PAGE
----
Lázár István
A brief history




1. The Prehistory of the Region
2. One Must Descend from Some Place
3. "From the Arrows of the Hungarians"
4. Saints out of Wolves
5. Cursed and Blessed Kings
6. The Fleur-de-lis and the Raven
7. In the Wan Light of the Crescent
8. Hey, Thököly and Rákóczi
9. Maria with a crown, Joseph with a Hat
10. Hang the Kings!
11. The Compromise and the Millennium
12. From Sarajevo to Trianon
13. The Red and the White
14. Death Bend
15. Almost Half a Century, or My Lifetime


List of Kings
Foreign Queens of the House of Árpád


Horsemen. On short-legged, shaggy, brawny horses sweating mud, they climb upward among the mountains, following a path edged with dense pine forests. They stop on the height of the pass, in the dividing ridge. They look ahead intently and cock their ears to the rear. Are they the advanced guard or the main force? Are they only soldiers or everyone together: the elderly, children, women, and wagons loaded with belongings? Are they forging ahead, bent on conquest? Are they fleeing in defeat? Let's not begin with questions or inquire about details, circumstances, or causes, whether we know the answers or not.

Horsemen. On their shoulders, reflex bows composed of layers of sheets of horn cemented together with glue rendered from fish, hide, and bone, strengthened with coils of stag's sinew, and their tips and grasps made of antlers. On their left side, bundles of iron-tipped arrows in quivers; on their right, oriental sabers with curved, single-edged blades. Their saddles are high and rise sharply in front and back. This saddle and the Avar-type stirrup make it possible for both hands to be free in battle with reins flying to tear along hurling a shower of arrows in an attack on their enemy or, half-turned on their horses, to do so backwards fleeing from a superior force or feigning flight deceptively. They have become one with their horses, like centaurs; their horses, on pressure from their knees or on command, wheel, stop dead, and start off.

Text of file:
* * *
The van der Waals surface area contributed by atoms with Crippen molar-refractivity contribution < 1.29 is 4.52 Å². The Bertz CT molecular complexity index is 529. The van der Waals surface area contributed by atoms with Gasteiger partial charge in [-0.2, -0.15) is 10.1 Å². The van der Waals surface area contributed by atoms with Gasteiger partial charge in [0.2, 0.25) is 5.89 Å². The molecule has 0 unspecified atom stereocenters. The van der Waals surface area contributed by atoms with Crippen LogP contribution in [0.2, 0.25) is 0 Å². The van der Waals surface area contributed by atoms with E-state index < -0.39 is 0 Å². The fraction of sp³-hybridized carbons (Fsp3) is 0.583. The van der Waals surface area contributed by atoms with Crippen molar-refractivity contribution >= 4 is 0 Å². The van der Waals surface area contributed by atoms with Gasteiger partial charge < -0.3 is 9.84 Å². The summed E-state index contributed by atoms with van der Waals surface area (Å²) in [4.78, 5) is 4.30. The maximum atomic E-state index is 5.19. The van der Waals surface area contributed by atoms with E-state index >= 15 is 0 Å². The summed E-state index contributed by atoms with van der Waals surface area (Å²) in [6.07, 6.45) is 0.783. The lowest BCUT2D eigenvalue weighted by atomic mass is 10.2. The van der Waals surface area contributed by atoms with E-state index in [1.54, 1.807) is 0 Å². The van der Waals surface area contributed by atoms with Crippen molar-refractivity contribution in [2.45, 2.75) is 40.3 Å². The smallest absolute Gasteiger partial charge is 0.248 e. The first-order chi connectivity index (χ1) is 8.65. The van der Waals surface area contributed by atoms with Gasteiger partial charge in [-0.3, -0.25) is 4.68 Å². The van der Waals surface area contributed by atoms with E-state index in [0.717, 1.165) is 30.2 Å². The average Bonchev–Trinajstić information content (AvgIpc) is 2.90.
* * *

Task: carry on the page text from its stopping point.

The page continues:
Horsemen. Their hair braided into pigtails held together on two sides by brass disks, those of the chiefs by gold ones. At their waists, the many studs on their leather belts as well as the embossed, stamped and paunchy U-shaped plates on leather satchels containing their smaller belongings flash in the sunlight. They are hardy, like the wolves on the plains. They are fond of splendor, like the potentates of the East.

They are forging ahead from the east toward the west, meanwhile having to cross the mountain range from north to south. They are the ones about whom the chant of supplication fearfully concluded at this time in the monasteries and churches of Christian Europe with two lines: "From the arrows of the Hungarians...", the precentor shouted to Heaven, and "... spare us, Oh Lord!" the choir boomed thereupon.

Árpád's Hungarians